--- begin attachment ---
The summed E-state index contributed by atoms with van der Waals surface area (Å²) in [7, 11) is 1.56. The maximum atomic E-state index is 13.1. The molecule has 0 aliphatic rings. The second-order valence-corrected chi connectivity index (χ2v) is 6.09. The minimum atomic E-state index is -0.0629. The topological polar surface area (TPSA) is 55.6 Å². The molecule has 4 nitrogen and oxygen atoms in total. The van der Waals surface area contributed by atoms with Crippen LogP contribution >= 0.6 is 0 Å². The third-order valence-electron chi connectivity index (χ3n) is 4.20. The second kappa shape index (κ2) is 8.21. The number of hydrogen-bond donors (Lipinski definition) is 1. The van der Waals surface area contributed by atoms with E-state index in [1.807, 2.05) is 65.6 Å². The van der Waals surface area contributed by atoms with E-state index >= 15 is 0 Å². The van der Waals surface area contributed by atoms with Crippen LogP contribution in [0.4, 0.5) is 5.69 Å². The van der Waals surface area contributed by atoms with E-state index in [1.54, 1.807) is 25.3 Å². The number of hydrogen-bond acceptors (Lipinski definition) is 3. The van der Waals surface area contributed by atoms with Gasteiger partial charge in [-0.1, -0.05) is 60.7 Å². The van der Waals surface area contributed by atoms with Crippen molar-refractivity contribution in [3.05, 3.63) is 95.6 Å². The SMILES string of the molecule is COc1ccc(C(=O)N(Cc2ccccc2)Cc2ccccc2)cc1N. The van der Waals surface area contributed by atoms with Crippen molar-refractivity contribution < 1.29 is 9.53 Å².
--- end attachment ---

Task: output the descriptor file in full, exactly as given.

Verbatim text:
The summed E-state index contributed by atoms with van der Waals surface area (Å²) in [7, 11) is 1.56. The maximum atomic E-state index is 13.1. The molecule has 0 aliphatic rings. The second-order valence-corrected chi connectivity index (χ2v) is 6.09. The minimum atomic E-state index is -0.0629. The topological polar surface area (TPSA) is 55.6 Å². The molecule has 4 nitrogen and oxygen atoms in total. The van der Waals surface area contributed by atoms with Crippen LogP contribution >= 0.6 is 0 Å². The third-order valence-electron chi connectivity index (χ3n) is 4.20. The second kappa shape index (κ2) is 8.21. The number of hydrogen-bond donors (Lipinski definition) is 1. The van der Waals surface area contributed by atoms with E-state index in [1.807, 2.05) is 65.6 Å². The van der Waals surface area contributed by atoms with E-state index >= 15 is 0 Å². The van der Waals surface area contributed by atoms with Crippen LogP contribution in [0.4, 0.5) is 5.69 Å². The van der Waals surface area contributed by atoms with E-state index in [1.54, 1.807) is 25.3 Å². The number of hydrogen-bond acceptors (Lipinski definition) is 3. The van der Waals surface area contributed by atoms with Gasteiger partial charge in [-0.1, -0.05) is 60.7 Å². The van der Waals surface area contributed by atoms with Crippen molar-refractivity contribution in [3.05, 3.63) is 95.6 Å². The SMILES string of the molecule is COc1ccc(C(=O)N(Cc2ccccc2)Cc2ccccc2)cc1N. The van der Waals surface area contributed by atoms with Crippen molar-refractivity contribution < 1.29 is 9.53 Å².